FamilySearch.org jumped from last place into a tie with lead horse, Archives.com, both having now published Colorado and Delaware. As I last reported, the two members of the 1940 U.S. Census Community Project ought to always be tied, since they are sharing the same index. While it was surprising that FamilySearch didn’t post Colorado first, one can imagine FamilySearch holding off publication to allow more-or-less simultaneous publication with its partners.
Saturday I also witnessed something new on the FamilySearch indexing progress map. Two states, Indiana and Virginia, dropped from 100% to 99%. I understand this can occur when problems are discovered during the audits performed after indexing is finished for a state. For example, auditing may discover that many indexers are incorrectly indexing column 2, house number, rather than column 3, number of household. Double keying detects some of these problems, but if both indexers make the same mistake, then arbitrators aren’t alerted and can’t fix the mistake. When auditing detects problems, the batches have to be sent back for indexing.
States at 100% (not published): Alaska, Kansas, Nevada, New Hampshire, Oregon, Utah, Wyoming.
States at 99%: Arizona, Florida, Idaho, Indiana, Virginia.
Louisiana had the largest percentage increase from Friday to Saturday at 10%. You Louisiana indexers keep that up and you’ll be done in eight days!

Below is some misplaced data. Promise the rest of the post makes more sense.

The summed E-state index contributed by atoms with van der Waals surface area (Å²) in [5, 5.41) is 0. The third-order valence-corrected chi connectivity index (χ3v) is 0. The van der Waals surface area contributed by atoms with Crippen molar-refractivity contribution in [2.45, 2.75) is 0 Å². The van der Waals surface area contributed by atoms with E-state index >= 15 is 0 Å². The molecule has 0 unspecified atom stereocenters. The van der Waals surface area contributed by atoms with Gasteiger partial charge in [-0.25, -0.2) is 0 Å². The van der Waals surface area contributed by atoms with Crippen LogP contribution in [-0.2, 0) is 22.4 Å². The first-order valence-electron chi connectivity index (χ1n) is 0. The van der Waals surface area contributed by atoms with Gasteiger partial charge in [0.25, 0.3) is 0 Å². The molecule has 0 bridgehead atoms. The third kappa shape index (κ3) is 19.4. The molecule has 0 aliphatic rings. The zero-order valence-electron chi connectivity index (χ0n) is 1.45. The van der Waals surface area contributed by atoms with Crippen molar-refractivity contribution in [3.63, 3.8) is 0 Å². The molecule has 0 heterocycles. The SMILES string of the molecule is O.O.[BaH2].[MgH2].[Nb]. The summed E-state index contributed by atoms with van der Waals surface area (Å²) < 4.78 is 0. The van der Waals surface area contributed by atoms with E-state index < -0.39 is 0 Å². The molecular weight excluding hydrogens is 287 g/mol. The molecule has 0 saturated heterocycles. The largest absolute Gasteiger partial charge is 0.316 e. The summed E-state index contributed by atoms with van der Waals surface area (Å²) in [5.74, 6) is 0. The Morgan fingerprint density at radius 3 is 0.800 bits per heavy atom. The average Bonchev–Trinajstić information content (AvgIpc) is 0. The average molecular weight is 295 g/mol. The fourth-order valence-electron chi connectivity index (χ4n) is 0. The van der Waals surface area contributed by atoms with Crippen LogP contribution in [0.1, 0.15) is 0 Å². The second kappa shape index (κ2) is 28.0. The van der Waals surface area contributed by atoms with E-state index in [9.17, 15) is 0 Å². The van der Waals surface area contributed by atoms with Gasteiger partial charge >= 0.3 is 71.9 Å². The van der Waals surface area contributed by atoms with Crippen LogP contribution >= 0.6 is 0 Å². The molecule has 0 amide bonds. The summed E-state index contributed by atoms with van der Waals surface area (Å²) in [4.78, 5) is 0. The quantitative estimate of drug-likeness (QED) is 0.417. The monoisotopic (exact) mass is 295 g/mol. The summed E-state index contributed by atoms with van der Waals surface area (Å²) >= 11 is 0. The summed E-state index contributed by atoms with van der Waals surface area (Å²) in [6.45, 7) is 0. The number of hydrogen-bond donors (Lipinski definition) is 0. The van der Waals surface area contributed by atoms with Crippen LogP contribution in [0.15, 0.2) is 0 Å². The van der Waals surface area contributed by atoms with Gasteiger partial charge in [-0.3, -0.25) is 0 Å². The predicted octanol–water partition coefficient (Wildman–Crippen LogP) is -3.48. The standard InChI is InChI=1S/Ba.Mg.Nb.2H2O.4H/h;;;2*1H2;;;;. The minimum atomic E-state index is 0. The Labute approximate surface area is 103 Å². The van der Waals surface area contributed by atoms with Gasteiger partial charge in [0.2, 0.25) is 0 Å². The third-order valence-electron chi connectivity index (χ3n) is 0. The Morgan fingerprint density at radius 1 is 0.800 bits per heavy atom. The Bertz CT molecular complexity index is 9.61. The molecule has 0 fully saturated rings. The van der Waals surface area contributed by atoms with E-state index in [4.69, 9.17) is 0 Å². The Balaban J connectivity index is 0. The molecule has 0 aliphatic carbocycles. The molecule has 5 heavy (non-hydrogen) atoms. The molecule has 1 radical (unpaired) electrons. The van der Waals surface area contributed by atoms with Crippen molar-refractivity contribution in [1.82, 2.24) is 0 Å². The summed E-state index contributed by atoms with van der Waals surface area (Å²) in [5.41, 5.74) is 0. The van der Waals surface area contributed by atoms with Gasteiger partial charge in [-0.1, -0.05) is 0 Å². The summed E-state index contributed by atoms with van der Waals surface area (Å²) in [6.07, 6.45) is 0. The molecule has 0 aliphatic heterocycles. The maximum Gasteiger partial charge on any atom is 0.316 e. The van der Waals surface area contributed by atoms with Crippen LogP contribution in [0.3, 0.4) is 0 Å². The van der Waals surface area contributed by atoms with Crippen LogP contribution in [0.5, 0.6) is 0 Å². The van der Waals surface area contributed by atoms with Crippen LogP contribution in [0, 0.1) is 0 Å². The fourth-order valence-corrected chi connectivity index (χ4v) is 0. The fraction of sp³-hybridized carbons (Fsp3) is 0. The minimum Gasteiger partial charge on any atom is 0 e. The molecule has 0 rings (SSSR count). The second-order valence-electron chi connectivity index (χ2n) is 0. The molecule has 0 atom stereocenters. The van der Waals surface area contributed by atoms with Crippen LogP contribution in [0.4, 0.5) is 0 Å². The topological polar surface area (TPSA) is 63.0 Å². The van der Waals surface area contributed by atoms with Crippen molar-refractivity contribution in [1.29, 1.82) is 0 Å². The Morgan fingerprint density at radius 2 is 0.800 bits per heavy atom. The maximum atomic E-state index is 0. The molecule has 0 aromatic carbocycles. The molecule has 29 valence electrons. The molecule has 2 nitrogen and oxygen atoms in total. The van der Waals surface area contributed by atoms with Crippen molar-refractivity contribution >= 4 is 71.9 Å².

Indexing big states is going to take some time. New York is ten times as big as the recently completed Colorado. However, indexers are making great inroads. Good job if you’re indexing the great (and big) state of Texas; you are 16% done. But you California indexers. Wow! Fourth largest state, 27% complete, 2% of that on Friday! If you could keep doing 2% a day, you’d be done in five more weeks.
You are Still Needed
The rate of indexing will slow if we don’t get more help. Why? When I am familiar with the regional place and people naming patterns, I can index much faster. Pseudo-French Utah names and Book of Mormon names could be a problem for someone else, but I grew up with Lapriel and Lavell and Moroni and Alma (a man) and the others. I know what towns are in Cache County. For me, indexing was a breeze.
You are needed for your state and for the states of your ancestors. Sign up at indexing.familysearch.org.